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Study paints daycare as hothouse for aggression [CA]

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Stolberg, Sheryl Gay
Publication Date: 
20 Apr 2001

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The longer young children spend in daycare away from their mothers, the more likely they are to be overly aggressive by the time they reach kindergarten, according to the largest study of child care and development ever conducted.

"As time goes up, so do behaviour problems," said Jay Belsky, one of the study's principal investigators. He presented the findings yesterday.

The study found a direct correlation between time spent in daycare and such traits as aggression, defiance and disobedience. Two of its lead researchers said the findings held true regardless of the type or quality of care, the sex of the child, the family's socio-economic status or whether the mothers themselves provided sensitive care.

Dr. Belsky said children who spent more than 30 hours a week in daycare "are more demanding, more non-compliant and they are more aggressive."

Dr. Belsky added, "They scored higher on things like 'gets in lots of fights,' 'cruelty,' 'bullying,' 'meanness,' as well as 'talking too much,' [and] 'demands must be met immediately.' "

The study followed more than 1,300 children in 10 U.S. cities in a variety of settings, from care with relatives and nannies to preschool and large daycare centres. Its conclusions are based on ratings of the children by their mothers, those caring for them and kindergarten teachers.

The research, financed by the National Institute on Child Health and Human Development, a branch of the National Institutes of Health, has not undergone peer review.

In 1986, Dr. Belsky published an article suggesting daycare posed a risk for developmental problems. Dr. Belsky is a developmental psychologist who two years ago left Penn State University, one of the study sites, for the University of London.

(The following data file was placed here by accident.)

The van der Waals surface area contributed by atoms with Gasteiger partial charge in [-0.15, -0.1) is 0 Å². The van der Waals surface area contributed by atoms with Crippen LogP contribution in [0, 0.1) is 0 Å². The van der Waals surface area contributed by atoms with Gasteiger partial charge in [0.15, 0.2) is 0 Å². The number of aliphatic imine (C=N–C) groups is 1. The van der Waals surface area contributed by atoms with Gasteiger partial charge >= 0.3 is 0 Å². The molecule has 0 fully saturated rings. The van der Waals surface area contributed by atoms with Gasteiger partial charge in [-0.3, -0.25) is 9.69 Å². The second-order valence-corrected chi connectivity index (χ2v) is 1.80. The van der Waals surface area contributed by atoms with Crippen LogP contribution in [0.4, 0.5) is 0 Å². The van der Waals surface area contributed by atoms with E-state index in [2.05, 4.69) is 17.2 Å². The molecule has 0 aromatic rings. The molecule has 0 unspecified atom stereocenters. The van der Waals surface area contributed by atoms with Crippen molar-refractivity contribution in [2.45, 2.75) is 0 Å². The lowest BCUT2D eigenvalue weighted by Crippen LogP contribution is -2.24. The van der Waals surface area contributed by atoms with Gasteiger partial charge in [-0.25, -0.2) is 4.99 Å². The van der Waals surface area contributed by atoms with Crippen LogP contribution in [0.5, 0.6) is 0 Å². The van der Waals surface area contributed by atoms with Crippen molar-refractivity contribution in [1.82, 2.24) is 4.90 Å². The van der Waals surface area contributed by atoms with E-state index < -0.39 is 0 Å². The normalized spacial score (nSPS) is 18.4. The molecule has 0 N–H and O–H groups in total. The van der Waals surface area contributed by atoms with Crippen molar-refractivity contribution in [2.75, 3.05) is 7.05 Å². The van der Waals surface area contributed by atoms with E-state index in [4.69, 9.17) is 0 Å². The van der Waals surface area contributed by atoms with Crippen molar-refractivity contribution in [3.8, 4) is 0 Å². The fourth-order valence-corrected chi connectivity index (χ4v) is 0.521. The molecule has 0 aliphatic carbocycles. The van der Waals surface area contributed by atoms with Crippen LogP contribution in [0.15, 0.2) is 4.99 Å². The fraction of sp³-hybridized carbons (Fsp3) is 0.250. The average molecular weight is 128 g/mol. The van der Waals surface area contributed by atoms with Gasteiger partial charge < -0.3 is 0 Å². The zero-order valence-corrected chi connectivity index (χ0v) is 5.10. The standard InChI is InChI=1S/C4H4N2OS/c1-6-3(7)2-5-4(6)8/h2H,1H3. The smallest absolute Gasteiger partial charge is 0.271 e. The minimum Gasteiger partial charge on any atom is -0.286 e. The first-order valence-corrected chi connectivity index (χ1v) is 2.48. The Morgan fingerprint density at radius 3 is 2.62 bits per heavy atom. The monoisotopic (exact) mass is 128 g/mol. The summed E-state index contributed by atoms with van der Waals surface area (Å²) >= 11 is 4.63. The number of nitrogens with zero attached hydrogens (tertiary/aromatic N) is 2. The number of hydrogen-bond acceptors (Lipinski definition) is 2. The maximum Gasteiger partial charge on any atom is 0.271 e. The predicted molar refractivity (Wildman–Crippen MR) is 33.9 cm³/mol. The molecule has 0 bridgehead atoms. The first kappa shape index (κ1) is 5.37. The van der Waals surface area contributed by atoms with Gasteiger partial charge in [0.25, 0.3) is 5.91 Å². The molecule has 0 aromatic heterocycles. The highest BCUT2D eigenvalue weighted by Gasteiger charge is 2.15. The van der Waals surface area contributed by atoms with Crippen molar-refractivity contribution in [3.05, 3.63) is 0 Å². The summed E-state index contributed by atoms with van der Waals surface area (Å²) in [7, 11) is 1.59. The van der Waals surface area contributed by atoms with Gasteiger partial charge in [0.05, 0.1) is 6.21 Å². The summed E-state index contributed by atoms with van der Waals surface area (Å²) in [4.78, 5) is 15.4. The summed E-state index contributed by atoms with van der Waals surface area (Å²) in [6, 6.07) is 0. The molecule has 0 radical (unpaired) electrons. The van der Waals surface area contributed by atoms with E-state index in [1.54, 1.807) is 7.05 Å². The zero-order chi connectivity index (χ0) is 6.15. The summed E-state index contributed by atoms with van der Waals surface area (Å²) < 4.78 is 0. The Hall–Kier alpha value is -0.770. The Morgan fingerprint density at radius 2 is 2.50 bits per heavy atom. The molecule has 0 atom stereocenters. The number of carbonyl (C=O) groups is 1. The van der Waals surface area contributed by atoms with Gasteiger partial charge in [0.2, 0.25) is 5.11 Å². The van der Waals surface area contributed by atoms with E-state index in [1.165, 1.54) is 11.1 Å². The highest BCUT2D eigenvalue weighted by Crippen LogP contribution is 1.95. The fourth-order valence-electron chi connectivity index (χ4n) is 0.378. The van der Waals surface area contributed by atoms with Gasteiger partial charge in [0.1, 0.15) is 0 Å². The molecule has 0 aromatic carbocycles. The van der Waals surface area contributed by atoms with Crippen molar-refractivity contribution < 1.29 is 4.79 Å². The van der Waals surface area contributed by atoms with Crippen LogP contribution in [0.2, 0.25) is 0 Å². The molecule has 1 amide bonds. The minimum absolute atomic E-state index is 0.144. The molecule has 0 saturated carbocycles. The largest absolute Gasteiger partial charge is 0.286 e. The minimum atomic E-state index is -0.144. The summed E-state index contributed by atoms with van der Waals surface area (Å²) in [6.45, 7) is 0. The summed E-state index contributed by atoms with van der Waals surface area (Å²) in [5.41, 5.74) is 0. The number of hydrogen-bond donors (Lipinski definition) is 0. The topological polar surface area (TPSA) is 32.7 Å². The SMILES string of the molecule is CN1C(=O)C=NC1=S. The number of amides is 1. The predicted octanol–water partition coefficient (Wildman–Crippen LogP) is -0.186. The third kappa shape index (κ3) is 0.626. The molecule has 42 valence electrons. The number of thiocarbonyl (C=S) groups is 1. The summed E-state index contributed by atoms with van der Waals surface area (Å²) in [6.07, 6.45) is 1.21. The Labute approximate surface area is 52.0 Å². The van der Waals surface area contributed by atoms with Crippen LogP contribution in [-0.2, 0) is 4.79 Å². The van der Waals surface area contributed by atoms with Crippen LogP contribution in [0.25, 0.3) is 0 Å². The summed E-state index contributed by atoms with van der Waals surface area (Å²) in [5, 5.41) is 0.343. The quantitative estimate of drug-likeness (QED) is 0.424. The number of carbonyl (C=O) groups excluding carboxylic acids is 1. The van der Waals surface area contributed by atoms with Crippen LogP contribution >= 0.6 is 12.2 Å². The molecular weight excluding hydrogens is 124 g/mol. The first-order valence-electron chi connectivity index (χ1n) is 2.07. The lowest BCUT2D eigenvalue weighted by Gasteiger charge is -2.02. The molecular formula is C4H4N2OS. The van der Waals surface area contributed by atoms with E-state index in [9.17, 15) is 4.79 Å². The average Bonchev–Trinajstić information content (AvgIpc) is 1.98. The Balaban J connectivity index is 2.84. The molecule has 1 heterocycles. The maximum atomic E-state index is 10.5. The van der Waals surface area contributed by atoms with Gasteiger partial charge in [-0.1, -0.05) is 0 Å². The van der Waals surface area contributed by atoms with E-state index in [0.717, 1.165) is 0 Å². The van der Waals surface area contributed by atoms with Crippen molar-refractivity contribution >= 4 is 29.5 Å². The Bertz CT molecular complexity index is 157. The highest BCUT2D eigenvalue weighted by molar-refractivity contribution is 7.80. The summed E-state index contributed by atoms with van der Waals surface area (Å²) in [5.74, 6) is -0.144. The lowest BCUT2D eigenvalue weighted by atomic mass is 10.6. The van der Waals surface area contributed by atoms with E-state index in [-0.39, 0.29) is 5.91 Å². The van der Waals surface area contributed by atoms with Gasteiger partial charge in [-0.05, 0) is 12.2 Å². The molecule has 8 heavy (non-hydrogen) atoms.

"When I saw who the principal researcher was, I wasn't surprised because that's an agenda he's been pushing for awhile," said Sandra Griffin, executive director of the Canadian Child Care Federation, a non-profit organization in Ottawa.

She said research should focus on the quality of daycare, not on who the provider is.

"The quality of care in the U.S. is abysmal. If you wanted to do a good comparison group [for daycare providers], take kids who have been at home with severely stressed parents ... and those kids are going to be in trouble as well," said Ms. Griffin, who has not reviewed the study.

Thirteen million pre-schoolers, including six million infants and toddlers, are in daycare in the United States -- roughly 75% of all children that age, according to the Children's Defense Fund in Washington.

In Canada, close to 1.4 million children are in paid daycare services. Roughly 30% of Canadian mothers with children under age six remain at home, the Canadian Child Care Federation says.

The researchers did not have an explanation for why some children in daycare might become more aggressive or disobedient.

But they do have some theories: Daycare providers may not be trained to give emotional support, suggested Dr. Sarah Friedman, project co-ordinator.

The researchers will continue to track the children. They cautioned against drawing conclusions that children in daycare would turn out to be violent.

Dr. Friedman said the children's behaviour, while demanding and aggressive, was "in the normal range," and did not require medical attention.

The study began in 1990 in 10 cities. It defined daycare as supervision by anyone other than the child's mother that was routinely scheduled for at least 10 hours per week.

When the researchers examined behavioural ratings for children who were in care for more than 30 hours per week, they found 17% were regarded by teachers, mothers and caregivers
as being aggressive toward other children. That is compared with 6% for the group of children in daycare for less than 10 hours a week.

Children who spent more time in care were initially rated as being more fearful and sad than other children, but the differences disappeared by kindergarten.

Children who spent more time in daycare, as opposed to other types of child care, in the first 4 1/2 years of life were more likely to display better language skills and have better short-term memory. The researchers said they had not determined if these children were the same ones who were at increased risk of behavioural problems.

-Reprinted from The National Post